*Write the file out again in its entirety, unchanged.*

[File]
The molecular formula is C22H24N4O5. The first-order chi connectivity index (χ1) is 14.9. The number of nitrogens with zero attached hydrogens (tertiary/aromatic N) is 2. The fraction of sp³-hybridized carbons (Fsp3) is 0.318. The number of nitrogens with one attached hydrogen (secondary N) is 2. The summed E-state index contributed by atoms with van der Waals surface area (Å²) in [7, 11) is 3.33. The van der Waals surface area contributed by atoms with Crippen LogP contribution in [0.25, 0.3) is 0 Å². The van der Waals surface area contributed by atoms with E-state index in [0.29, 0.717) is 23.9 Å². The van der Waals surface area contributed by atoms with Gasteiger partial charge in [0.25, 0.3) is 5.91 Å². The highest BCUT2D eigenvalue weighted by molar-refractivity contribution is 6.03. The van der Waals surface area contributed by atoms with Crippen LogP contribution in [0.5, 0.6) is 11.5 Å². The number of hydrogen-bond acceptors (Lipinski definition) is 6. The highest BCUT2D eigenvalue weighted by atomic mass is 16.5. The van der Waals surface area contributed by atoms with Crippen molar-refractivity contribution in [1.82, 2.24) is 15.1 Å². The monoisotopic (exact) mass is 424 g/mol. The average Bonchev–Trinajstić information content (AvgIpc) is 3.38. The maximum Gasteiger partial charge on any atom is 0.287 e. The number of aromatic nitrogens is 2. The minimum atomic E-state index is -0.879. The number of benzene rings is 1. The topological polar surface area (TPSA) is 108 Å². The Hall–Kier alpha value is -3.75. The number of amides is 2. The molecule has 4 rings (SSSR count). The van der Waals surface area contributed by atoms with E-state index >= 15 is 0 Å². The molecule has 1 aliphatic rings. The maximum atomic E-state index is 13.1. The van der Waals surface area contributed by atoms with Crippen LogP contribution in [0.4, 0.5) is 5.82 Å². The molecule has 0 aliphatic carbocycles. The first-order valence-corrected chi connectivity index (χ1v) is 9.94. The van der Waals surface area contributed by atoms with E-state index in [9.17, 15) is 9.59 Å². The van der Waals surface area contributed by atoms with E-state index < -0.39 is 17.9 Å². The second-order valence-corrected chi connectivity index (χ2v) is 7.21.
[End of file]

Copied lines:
The molecular formula is C22H24N4O5. The first-order chi connectivity index (χ1) is 14.9. The number of nitrogens with zero attached hydrogens (tertiary/aromatic N) is 2. The fraction of sp³-hybridized carbons (Fsp3) is 0.318. The number of nitrogens with one attached hydrogen (secondary N) is 2. The summed E-state index contributed by atoms with van der Waals surface area (Å²) in [7, 11) is 3.33. The van der Waals surface area contributed by atoms with Crippen LogP contribution in [0.25, 0.3) is 0 Å². The van der Waals surface area contributed by atoms with E-state index in [0.29, 0.717) is 23.9 Å². The van der Waals surface area contributed by atoms with Gasteiger partial charge in [0.25, 0.3) is 5.91 Å². The highest BCUT2D eigenvalue weighted by molar-refractivity contribution is 6.03. The van der Waals surface area contributed by atoms with Crippen LogP contribution in [0.5, 0.6) is 11.5 Å². The number of hydrogen-bond acceptors (Lipinski definition) is 6. The highest BCUT2D eigenvalue weighted by atomic mass is 16.5. The van der Waals surface area contributed by atoms with Crippen molar-refractivity contribution in [1.82, 2.24) is 15.1 Å². The monoisotopic (exact) mass is 424 g/mol. The average Bonchev–Trinajstić information content (AvgIpc) is 3.38. The maximum Gasteiger partial charge on any atom is 0.287 e. The number of aromatic nitrogens is 2. The minimum atomic E-state index is -0.879. The number of benzene rings is 1. The topological polar surface area (TPSA) is 108 Å². The Hall–Kier alpha value is -3.75. The number of amides is 2. The molecule has 4 rings (SSSR count). The van der Waals surface area contributed by atoms with E-state index >= 15 is 0 Å². The molecule has 1 aliphatic rings. The maximum atomic E-state index is 13.1. The van der Waals surface area contributed by atoms with Crippen LogP contribution in [0.4, 0.5) is 5.82 Å². The molecule has 0 aliphatic carbocycles. The first-order valence-corrected chi connectivity index (χ1v) is 9.94. The van der Waals surface area contributed by atoms with E-state index in [9.17, 15) is 9.59 Å². The van der Waals surface area contributed by atoms with E-state index < -0.39 is 17.9 Å². The second-order valence-corrected chi connectivity index (χ2v) is 7.21.